For the first time, the Pro Bowl will be "unconferenced," and several key playing rules have been changed for added excitement. Gone is the familiar AFC vs. NFC match-up that has existed since 1971. Instead, players were selected without regard to conference in voting by fans, coaches and players.
The 2014 Pro Bowl Draft will be nationally televised on January 21-22 with primetime broadcasts on NFL Network on Tuesday (8:00-9:00 PM ET) and Wednesday (8:00-11:00 PM ET).
Pro Football Hall of Famers Jerry Rice and Deion Sanders will serve as alumni team captains for the Pro Bowl squads and have final say over draft decisions. New Orleans Saints QB Drew Brees, Kanasas City Chiefs RB Jamaal Charles, St. Louis Rams DE Robert Quinn and Houston Texans DE J.J. Watt are also captains. Brees and Quinn will be part of Team Rice and Charles and Watt will be members of Team Sanders.
The Pro Bowl Draft will be held in Kapolei, HI on the grounds of Lanikuhonua, adjacent to the JW Marriott Ihilani Ko Olina Resort & Spa. All 88 Pro Bowl players are expected to be in attendance for Wednesday's live show. On Tuesday, January 21, 22 players (11 per team) will be drafted from certain position groups – guards, centers, fullbacks, interior defensive linemen, punters and special teamers. The remaining players will be drafted on Wednesday during NFL Network's live broadcast.
Fans can follow along with every pick of the Pro Bowl Draft in an exclusive second screen experience at www.NFL.com/probowl. Browse selected Pro Bowl players, view up-to-the-minute team rosters and weigh in on who should be the next pick. Post-draft, an interactive depth chart will preview all of the best matchups leading up to game day.
The 44-man teams are comprised of 21 offensive and 18 defensive players plus five specialists, including a long snapper. Team Sanders will be led by Chuck Pagano and the coaches from the Indianapolis Colts while Ron Rivera and the Carolina Panthers' coaching staff will guide the Team Rice Pro Bowl squad.
The NFL is the only professional sports league that combines voting by fans, coaches and players in determining its All-Star teams. The consensus vote of each group counts one-third towards the total. Each team submits two ballots – those of the coach and the players with no one permitted to vote for a player on his own team. This year, more than 100 million fan votes were cast on NFL.com and mobile devices.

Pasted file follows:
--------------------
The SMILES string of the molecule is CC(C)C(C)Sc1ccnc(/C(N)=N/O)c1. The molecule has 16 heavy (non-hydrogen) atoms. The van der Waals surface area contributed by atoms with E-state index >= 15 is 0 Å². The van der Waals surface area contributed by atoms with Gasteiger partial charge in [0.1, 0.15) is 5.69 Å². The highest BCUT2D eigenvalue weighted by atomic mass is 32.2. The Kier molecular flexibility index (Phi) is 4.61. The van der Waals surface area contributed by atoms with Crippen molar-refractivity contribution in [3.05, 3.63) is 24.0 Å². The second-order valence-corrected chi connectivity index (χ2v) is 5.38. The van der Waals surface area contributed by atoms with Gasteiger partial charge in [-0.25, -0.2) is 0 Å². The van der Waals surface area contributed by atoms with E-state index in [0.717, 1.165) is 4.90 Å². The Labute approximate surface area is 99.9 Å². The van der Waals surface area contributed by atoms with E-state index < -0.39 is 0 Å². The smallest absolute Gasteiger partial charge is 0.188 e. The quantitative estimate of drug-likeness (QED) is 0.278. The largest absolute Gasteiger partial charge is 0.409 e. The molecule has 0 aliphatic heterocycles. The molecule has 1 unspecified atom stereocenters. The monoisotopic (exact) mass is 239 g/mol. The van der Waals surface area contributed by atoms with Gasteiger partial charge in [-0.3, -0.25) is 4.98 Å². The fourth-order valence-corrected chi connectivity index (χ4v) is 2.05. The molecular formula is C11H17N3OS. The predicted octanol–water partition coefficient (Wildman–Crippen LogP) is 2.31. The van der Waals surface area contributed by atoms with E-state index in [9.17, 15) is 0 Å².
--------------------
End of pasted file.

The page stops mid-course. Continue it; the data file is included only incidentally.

Under terms of the Collective Bargaining Agreement, each player on the winning Pro Bowl team receives $53,000, while each player on the losing squad earns $26,000.
The Pro Bowl was held consecutively from 1980 to 2009 at Honolulu's Aloha Stadium, moved to Sun Life Stadium in South Florida in 2010 and then returned to Hawaii in 2011.
Fans can purchase tickets to the 2014 Pro Bowl at www.NFL.com/probowl or www.ticketmaster.com. Fans may also call 1-800-745-3000 or visit the Aloha Stadium box office.
In addition to the above changes, several other aspects of the Pro Bowl will be new in 2014:
Offensive and Defensive MVPs – Media will choose two game MVPs this year – one offensive player and one defensive player. Each MVP will be presented with a new GMC vehicle, and an MVP medallion to commemorate the achievement.
Game within the Game – A two-minute warning will be added to the first and third quarters and the ball will change hands after each quarter. This will increase the opportunities for quarterbacks to direct "two-minute drills," which are especially exciting for fans.
No Kickoffs – The coin toss will determine which team is awarded possession first. The ball will be placed on the 25-yard line at the start of each quarter and after scoring plays.
Rosters – The rosters will now consist of 44 players per side, including an additional defensive back for roster flexibility.
Cover Two and Press Coverage – The defense will be permitted to play "cover two" and "press" coverage. In previous years, only "man" coverage was permitted, except for goal line situations.
Stopping of the Game Clock – Beginning at the two-minute mark of every quarter, if the offense does not gain at least one yard, the clock will stop as if the play were an incomplete pass. This rule will make the team with the ball attempt to gain yardage toward the end of each quarter.
Game Timing – The game clock will start after an incomplete pass on the signal of the referee, except inside the last two minutes of the first half and the last five minutes of the second half.
Play Clock – A 35-second/25-second play clock will be adopted instead of the typical 40-second/25-second clock.
Sacks – The game clock will not stop on quarterback sacks outside of the final two minutes of the game. Currently, the game clock stops in these situations outside of two minutes of the second and fourth quarters.